Skip to main content

Underrated Architectural Styles

There are a lot of architectural styles that we remember when we think about architecture and its history, like the Ancient Greek, Gothic, Renaissance, Modernist and Post-modern style. However, there are a lot of other styles that are not only important to the history of architecture, but also can be an important inspiration to contemporary architects.

Here we present you six of these styles. They appear based only on chronological order.

ACHAEMENIAN IMPERIAL STYLE
The Achaemenian Imperial Style was the current style of the Persian Empire when it was ruled by the Achaemenian kings (from Cyrus the Great and Xerxes I to Darius III). There are only a few traces of what was built during this period of the Persian history, basically few columns and some bas-relief. However, this style still influences the contemporary Iranian architecture, like the Dariush Grand Hotel, in Kish Island, made by Hossein Sabet. The most famous structure of that style is the Apadana, in Persepolis. It was built between the 6th and 5th century B.C.

ANCIENT ISLAM
The Ancient Islam style started when Muhammad founded the Al-Haram Mosque or The Great Mosque of Mecca (630 A.C.) and ended when the Mongols destroyed the capital of Baghdad (1258 A.C.). This style heavily influenced Portuguese, Spanish and the Latin American colonial architecture, since the Muslin occupied Portugal and Spain during part of the medieval period. One of the most beautiful buildings of this style is the Prophet Mosque, in Medina, Saudi Arabia.

SACRED INDIAN STYLE
The first centuries of the second millennium saw a burst of Indian Sacred Architecture. From about 1000 A.C. to 1260, India became a strong country that wanted to establish itself as a superpower. To do this, part of its kings started to built temples to Hindu Gods. These temples follow the conceptual design of a combination of edicts, making it look like a series of fractal. The actual Indian Sacred Style is composed by the Valabhi, Phamsana, Latina, Sekhari and Bhumija styles. One of the greatest examples of the Indian Sacred Architecture is the Udayeshvara Temple, a temple made in the Bhumija style.

NEOGREEK
The Neogreek style was a revival style that appeared in Europe in the middle of the 18th century, after the Ottoman Empire lost the control of Greece and the works of James Stuart and Nicholas Revett about the ancient Greek art and architecture was released. It was one of the first revival style, but it didn’t earn enough recognition due to an “anti-greek” opposition made by some important architects of the period and due to the rise of the Neoclassical and the Gothic Revival style. However, it was still a strong style in Scotland until the late 1870’s, mainly because of the works of Alexander “Greek” Thomson in Glasgow, and in Germany, with the works of Karl Friedrich Schinkel. One of the most important work in this style is the Bank of England in London, made by Sir John Soane.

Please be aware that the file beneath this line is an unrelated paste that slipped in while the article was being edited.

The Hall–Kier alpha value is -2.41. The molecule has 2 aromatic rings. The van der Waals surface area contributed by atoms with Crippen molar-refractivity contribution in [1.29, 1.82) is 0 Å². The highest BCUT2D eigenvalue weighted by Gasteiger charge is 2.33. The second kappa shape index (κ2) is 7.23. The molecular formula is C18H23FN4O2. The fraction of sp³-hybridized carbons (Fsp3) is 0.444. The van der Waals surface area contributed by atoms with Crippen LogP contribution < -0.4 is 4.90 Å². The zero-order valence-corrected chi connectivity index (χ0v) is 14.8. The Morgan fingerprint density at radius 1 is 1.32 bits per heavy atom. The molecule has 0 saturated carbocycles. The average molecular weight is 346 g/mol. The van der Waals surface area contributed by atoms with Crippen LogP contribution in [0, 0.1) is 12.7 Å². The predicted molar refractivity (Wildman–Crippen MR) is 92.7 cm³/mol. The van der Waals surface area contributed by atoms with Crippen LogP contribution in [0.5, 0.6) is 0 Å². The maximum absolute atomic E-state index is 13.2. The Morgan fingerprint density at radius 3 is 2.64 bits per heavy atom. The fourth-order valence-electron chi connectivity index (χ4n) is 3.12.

MEIJI STYLE
The Meiji Style is the style adopted by Japan during the period it started to modernize its country. In 1868, the Meiji Emperor started a program to modernize and industrialize its country. To make this, he encouraged the study of European architecture and engineering. On the first few years of this renovation, the Emperor hired a lot of European architects to work in Japan. However, In the early 1890’s, a lot of Japanese architects started to come from university, replacing the foreigners. This style is remembered because of its cultural hybridity and to be the first ones to use reinforced concrete in a Japanese architecture. One of the greatest examples of this architecture style is the Tokyo National Museum, made by Jin Watanabe.

PETITE ARCHITECTURE
The Petite Architecture is a style of contemporary architecture that first appeared in the early 1930’s in France. The idea was to build little, petite, houses that could be taken on trips. The first house that was done thinking in these concepts was the Bivouac Shelter, by Charlotte Perriand. After 50 years, the Petite Architecture Style gained a new breath, being adopted by architects in Japan, were it earned a more technological approach. The Japanese architects abandoned the mobile approach and used the Petite approach to build houses on small lands on Japanese metropolis. From the Japanese branch, one example is the Small House in Tokyo, made by Kazuyo Sejima.